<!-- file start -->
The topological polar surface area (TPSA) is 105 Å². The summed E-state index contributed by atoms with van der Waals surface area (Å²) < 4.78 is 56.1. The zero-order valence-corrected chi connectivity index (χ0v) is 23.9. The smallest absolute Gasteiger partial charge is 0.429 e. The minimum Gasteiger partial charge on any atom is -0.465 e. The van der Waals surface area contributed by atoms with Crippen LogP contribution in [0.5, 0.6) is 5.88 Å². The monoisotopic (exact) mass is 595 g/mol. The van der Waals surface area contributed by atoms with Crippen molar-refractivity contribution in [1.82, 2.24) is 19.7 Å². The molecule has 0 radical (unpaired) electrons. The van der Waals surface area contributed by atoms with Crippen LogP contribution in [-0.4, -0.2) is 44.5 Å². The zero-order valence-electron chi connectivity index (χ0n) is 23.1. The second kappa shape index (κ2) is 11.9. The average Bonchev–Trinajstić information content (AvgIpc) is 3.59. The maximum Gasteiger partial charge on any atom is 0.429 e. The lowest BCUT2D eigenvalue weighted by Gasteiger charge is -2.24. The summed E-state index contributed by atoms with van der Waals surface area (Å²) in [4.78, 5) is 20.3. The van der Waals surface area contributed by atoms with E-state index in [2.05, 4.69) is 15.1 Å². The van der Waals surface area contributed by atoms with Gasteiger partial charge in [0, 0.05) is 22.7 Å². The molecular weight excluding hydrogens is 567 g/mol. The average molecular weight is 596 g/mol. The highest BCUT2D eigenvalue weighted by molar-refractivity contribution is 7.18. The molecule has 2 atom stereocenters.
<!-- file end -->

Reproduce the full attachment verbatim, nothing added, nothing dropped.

The topological polar surface area (TPSA) is 105 Å². The summed E-state index contributed by atoms with van der Waals surface area (Å²) < 4.78 is 56.1. The zero-order valence-corrected chi connectivity index (χ0v) is 23.9. The smallest absolute Gasteiger partial charge is 0.429 e. The minimum Gasteiger partial charge on any atom is -0.465 e. The van der Waals surface area contributed by atoms with Crippen LogP contribution in [0.5, 0.6) is 5.88 Å². The monoisotopic (exact) mass is 595 g/mol. The van der Waals surface area contributed by atoms with Crippen molar-refractivity contribution in [1.82, 2.24) is 19.7 Å². The molecule has 0 radical (unpaired) electrons. The van der Waals surface area contributed by atoms with Crippen LogP contribution in [-0.4, -0.2) is 44.5 Å². The zero-order valence-electron chi connectivity index (χ0n) is 23.1. The second kappa shape index (κ2) is 11.9. The average Bonchev–Trinajstić information content (AvgIpc) is 3.59. The maximum Gasteiger partial charge on any atom is 0.429 e. The lowest BCUT2D eigenvalue weighted by Gasteiger charge is -2.24. The summed E-state index contributed by atoms with van der Waals surface area (Å²) in [4.78, 5) is 20.3. The van der Waals surface area contributed by atoms with E-state index in [2.05, 4.69) is 15.1 Å². The van der Waals surface area contributed by atoms with Gasteiger partial charge in [0, 0.05) is 22.7 Å². The molecular weight excluding hydrogens is 567 g/mol. The average molecular weight is 596 g/mol. The highest BCUT2D eigenvalue weighted by molar-refractivity contribution is 7.18. The molecule has 2 atom stereocenters.